Note: This page has been translated by MathWorks. Please click here

To view all translated materals including this page, select Japan from the country navigator on the bottom of this page.

To view all translated materals including this page, select Japan from the country navigator on the bottom of this page.

The Parallel Computing Toolbox™ enables us to execute our MATLAB® programs on a cluster of computers. In this example, we look at how to divide a large collection of MATLAB operations into smaller work units, called tasks, which the workers in our cluster can execute. We do this programmatically using the `pctdemo_helper_split_scalar`

and `pctdemo_helper_split_vector`

functions.

Prerequisites:

For further reading, see:

Like every other example in the Parallel Computing Toolbox, this example needs to know what cluster to use. We use the cluster identified by the default profile. See Cluster Profiles in the documentation for how to create new profile and how to change the default profile.

profileName = parallel.defaultClusterProfile();

One of the important advantages of the Parallel Computing Toolbox is that it builds very well on top of existing sequential code. It is actually beneficial to focus on sequential MATLAB code during the algorithm development, debugging and performance evaluation stages, because we then benefit from the rapid prototyping and interactive editing, debugging, and execution capabilities that MATLAB offers. During the development of the sequential code, we should separate the computations from the pre- and the post-processing, and make the core of the computations as simple and independent from the rest of the code as possible. Once our code is somewhat stable, it is time to look at distributing the computations. If we do a good job of creating modular sequential code for a coarse grained application, it should be rather easy to distribute those computations.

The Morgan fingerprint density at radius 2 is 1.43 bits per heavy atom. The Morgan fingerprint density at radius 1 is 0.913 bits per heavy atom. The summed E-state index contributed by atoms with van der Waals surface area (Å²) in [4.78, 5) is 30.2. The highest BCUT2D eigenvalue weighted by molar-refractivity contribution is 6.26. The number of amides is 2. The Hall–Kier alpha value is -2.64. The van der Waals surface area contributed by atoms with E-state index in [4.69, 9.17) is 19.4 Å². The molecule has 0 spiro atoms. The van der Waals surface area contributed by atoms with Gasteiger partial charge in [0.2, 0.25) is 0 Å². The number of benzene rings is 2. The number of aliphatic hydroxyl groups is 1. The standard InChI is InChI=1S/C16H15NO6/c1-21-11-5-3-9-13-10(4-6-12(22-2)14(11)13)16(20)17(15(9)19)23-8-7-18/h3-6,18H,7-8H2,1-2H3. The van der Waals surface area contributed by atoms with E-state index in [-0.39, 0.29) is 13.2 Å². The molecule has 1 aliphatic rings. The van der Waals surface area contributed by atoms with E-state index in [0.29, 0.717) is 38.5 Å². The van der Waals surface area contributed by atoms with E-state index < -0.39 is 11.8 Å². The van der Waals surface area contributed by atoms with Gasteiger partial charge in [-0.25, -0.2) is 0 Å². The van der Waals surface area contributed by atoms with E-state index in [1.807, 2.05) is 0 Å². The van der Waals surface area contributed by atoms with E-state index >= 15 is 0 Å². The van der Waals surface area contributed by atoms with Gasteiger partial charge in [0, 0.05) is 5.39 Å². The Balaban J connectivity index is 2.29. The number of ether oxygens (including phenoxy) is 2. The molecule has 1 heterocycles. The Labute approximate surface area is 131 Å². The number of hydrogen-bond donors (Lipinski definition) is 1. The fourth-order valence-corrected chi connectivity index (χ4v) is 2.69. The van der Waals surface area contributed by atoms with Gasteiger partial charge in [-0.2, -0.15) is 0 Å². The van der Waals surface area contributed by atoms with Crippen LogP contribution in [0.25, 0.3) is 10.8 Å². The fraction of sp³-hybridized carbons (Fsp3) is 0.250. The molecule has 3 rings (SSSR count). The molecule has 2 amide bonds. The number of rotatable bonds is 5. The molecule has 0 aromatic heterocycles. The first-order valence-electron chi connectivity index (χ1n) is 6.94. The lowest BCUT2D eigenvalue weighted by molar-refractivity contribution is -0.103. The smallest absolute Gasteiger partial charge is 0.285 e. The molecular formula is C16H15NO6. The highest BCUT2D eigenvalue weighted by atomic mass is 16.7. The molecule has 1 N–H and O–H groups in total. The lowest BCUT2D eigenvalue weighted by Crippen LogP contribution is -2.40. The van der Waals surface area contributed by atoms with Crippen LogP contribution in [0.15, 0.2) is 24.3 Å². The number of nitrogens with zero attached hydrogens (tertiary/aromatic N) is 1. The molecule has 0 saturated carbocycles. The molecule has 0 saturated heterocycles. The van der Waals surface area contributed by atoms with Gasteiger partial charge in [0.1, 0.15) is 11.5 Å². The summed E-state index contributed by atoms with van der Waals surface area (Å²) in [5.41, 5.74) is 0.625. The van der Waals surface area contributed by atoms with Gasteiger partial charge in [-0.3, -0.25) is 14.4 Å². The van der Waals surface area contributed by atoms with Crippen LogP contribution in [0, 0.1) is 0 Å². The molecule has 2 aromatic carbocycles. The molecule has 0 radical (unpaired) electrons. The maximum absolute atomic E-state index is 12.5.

The Parallel Computing Toolbox supports the execution of coarse grained applications, that is, independent, simultaneous executions of a single program using multiple input arguments. We now try to show examples of what coarse grained computations often look like in MATLAB code and explain how to distribute those kinds of computations. We focus on two common scenarios, arising when the original, sequential MATLAB code consists of either

Invoking a single function several times, using different values for the input parameter. Computations of this nature area sometimes referred to as

**parameter sweeps**, and the code often looks similar to the following MATLAB code:

for i = 1:n y(i) = f(x(i)); end

Invoking a single stochastic function several times. Suppose that the calculations of

`g(x)`

involve random numbers, and the function thus returns a different value every time it is invoked (even though the input parameter`x`

remains the same). Such computations are sometimes referred to as**Monte Carlo simulations**, and the code often looks similar to the following MATLAB code:

for i = 1:n y(i) = g(x); end

It is quite possible that the parameter sweeps and simulations appear in a slightly different form in our sequential MATLAB code. For example, if the function `f`